Simple DirectMedia Layer (SDL), a library for game developers primarily, has finally released version 2.0.0 a few short days ago. Originally developed by Sam Latinga, former lead software engineer at Blizzard and current employee of Valve Software, SDL handles complicated functions such as input devices, video, threading, networking, fonts, and so forth. It complements OpenGL, which is not designed for any of the aforementioned tasks. You can see it used in games such as Telltale's The Walking Dead and Frictional's Amnesia: The Dark Descent
A simple way of understanding it is: as Direct3D gets help from DirectX, OpenGL gets help from SDL.
SDL Logo, Image Credit: Wikipedia
SDL is not a Khronos standard. Prior to the current release, it was licensed under LGPL which required any source code modifications to be shared. Version 2 has been re-licensed under zlib which removes this copyleft requirement. This is advantageous for game developers who wish to modify API while maintaining their secret sauce, increasing adoption, at the expense of potentially fewer contributions.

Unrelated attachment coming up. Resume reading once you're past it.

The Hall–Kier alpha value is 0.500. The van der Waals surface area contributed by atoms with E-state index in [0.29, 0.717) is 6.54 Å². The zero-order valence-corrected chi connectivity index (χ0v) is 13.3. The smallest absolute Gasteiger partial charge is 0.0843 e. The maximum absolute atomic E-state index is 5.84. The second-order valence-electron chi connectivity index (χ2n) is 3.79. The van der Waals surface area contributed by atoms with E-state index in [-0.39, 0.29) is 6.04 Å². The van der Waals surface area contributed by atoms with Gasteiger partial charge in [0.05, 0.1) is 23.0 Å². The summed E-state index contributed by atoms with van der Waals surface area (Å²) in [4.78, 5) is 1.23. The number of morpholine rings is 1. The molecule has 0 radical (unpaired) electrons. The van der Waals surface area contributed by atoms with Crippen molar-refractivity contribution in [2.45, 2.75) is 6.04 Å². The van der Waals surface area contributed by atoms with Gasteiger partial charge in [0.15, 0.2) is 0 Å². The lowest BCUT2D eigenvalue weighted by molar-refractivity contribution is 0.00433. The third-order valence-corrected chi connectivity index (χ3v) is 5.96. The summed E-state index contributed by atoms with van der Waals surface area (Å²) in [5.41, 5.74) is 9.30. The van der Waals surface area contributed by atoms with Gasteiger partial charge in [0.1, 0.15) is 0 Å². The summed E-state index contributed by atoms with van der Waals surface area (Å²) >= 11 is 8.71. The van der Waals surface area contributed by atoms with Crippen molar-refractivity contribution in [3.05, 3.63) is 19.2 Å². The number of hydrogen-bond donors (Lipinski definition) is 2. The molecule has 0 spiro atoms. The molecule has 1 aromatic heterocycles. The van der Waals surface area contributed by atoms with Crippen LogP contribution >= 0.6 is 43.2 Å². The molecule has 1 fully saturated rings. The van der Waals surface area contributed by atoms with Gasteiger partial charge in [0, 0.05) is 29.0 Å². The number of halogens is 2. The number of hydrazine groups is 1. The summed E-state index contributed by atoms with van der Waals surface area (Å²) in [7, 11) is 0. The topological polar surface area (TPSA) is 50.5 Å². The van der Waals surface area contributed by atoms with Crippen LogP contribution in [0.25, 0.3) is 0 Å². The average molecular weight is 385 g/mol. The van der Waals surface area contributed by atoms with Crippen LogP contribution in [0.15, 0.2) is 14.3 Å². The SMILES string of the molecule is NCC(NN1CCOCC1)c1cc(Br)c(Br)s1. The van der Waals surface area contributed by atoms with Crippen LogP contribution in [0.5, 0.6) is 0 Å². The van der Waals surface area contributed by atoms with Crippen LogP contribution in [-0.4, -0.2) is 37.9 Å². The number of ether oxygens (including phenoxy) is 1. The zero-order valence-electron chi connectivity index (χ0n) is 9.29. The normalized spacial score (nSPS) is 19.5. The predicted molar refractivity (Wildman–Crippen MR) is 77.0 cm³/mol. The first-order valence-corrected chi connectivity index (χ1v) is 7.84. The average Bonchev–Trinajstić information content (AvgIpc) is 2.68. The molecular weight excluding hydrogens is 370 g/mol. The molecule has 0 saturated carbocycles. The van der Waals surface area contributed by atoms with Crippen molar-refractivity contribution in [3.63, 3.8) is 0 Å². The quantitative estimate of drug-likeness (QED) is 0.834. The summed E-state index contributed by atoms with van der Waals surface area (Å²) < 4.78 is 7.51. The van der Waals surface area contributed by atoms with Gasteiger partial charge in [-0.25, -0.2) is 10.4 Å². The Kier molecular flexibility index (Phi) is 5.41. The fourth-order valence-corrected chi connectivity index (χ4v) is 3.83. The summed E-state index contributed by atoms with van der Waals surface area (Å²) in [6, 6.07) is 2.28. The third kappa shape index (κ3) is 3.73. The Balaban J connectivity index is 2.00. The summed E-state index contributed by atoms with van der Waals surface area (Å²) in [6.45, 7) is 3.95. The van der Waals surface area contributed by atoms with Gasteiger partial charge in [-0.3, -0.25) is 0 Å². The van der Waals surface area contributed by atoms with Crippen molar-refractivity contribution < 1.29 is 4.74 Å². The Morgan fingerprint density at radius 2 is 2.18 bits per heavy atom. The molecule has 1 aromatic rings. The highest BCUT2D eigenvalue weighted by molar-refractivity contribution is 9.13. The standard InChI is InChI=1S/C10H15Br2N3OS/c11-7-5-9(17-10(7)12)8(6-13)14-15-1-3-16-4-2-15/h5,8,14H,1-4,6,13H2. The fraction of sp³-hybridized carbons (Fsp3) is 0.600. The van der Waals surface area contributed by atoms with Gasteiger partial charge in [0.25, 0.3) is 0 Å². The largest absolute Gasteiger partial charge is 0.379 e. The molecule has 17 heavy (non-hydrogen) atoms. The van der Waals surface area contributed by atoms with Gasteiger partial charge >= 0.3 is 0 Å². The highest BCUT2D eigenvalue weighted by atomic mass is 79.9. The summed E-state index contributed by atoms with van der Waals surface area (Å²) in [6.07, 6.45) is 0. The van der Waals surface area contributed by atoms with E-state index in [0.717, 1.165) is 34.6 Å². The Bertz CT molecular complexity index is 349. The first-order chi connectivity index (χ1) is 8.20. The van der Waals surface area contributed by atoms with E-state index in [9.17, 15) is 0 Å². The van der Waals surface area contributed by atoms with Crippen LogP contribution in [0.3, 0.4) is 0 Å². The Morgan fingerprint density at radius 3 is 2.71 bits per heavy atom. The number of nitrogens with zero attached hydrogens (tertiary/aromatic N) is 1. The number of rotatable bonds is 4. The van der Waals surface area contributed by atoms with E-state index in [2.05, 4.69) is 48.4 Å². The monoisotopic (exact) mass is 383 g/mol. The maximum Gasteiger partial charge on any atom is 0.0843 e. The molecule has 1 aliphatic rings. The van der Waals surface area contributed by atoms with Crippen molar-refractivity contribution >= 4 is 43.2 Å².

Latinga's employer, Valve, has interest in a simple and cross platform complement to OpenGL. Valve has been taking Linux and Mac seriously recently. A strong and more permissive SDL helps software portability. SDL is compatible with Windows, Mac, Linux, FreeBSD, iOS, and Android.
The removal of copyleft would also help Valve maintain their own fork of the library without the requirement to share and share alike. Valve was likely not the cause of the switch to zlib, however, as the change was announced during development of SDL 1.3, quite a while before he was hired.
SDL 2.0 was announced the same day as he was hired to Valve Software. This however, at least I expect, was not a coincidence. SDL is available at the project website.